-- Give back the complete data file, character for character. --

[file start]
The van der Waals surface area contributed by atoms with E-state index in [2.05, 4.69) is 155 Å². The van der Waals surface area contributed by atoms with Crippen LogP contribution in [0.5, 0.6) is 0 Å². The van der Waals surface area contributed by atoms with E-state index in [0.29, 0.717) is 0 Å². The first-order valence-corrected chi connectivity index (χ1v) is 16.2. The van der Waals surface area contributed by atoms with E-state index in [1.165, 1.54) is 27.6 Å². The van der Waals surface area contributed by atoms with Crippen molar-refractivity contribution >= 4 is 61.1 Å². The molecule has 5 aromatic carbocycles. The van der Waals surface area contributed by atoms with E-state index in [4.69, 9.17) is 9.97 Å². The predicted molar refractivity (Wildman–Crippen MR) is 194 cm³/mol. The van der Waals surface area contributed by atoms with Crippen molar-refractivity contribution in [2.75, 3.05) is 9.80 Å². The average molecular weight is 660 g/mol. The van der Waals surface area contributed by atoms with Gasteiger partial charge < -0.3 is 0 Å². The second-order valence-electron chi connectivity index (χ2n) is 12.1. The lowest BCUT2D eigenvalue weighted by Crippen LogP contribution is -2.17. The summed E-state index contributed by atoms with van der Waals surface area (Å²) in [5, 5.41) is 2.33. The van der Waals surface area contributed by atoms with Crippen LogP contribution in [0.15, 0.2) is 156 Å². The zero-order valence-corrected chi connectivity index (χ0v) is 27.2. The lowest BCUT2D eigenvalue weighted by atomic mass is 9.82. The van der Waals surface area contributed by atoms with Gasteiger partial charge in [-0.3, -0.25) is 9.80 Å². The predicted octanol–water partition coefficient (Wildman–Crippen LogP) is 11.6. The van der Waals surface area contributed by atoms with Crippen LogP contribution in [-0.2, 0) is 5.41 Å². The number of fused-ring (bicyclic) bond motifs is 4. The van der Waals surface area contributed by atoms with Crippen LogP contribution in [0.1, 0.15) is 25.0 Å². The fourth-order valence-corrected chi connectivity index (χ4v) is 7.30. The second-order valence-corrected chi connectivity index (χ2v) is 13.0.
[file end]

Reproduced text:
The van der Waals surface area contributed by atoms with E-state index in [2.05, 4.69) is 155 Å². The van der Waals surface area contributed by atoms with Crippen LogP contribution in [0.5, 0.6) is 0 Å². The van der Waals surface area contributed by atoms with E-state index in [0.29, 0.717) is 0 Å². The first-order valence-corrected chi connectivity index (χ1v) is 16.2. The van der Waals surface area contributed by atoms with E-state index in [1.165, 1.54) is 27.6 Å². The van der Waals surface area contributed by atoms with Crippen molar-refractivity contribution >= 4 is 61.1 Å². The molecule has 5 aromatic carbocycles. The van der Waals surface area contributed by atoms with E-state index in [4.69, 9.17) is 9.97 Å². The predicted molar refractivity (Wildman–Crippen MR) is 194 cm³/mol. The van der Waals surface area contributed by atoms with Crippen molar-refractivity contribution in [2.75, 3.05) is 9.80 Å². The average molecular weight is 660 g/mol. The van der Waals surface area contributed by atoms with Gasteiger partial charge < -0.3 is 0 Å². The second-order valence-electron chi connectivity index (χ2n) is 12.1. The lowest BCUT2D eigenvalue weighted by Crippen LogP contribution is -2.17. The summed E-state index contributed by atoms with van der Waals surface area (Å²) in [5, 5.41) is 2.33. The van der Waals surface area contributed by atoms with Crippen LogP contribution in [0.15, 0.2) is 156 Å². The zero-order valence-corrected chi connectivity index (χ0v) is 27.2. The lowest BCUT2D eigenvalue weighted by atomic mass is 9.82. The van der Waals surface area contributed by atoms with Gasteiger partial charge in [-0.3, -0.25) is 9.80 Å². The predicted octanol–water partition coefficient (Wildman–Crippen LogP) is 11.6. The van der Waals surface area contributed by atoms with Crippen LogP contribution in [-0.2, 0) is 5.41 Å². The number of fused-ring (bicyclic) bond motifs is 4. The van der Waals surface area contributed by atoms with Crippen LogP contribution in [0.1, 0.15) is 25.0 Å². The fourth-order valence-corrected chi connectivity index (χ4v) is 7.30. The second-order valence-corrected chi connectivity index (χ2v) is 13.0.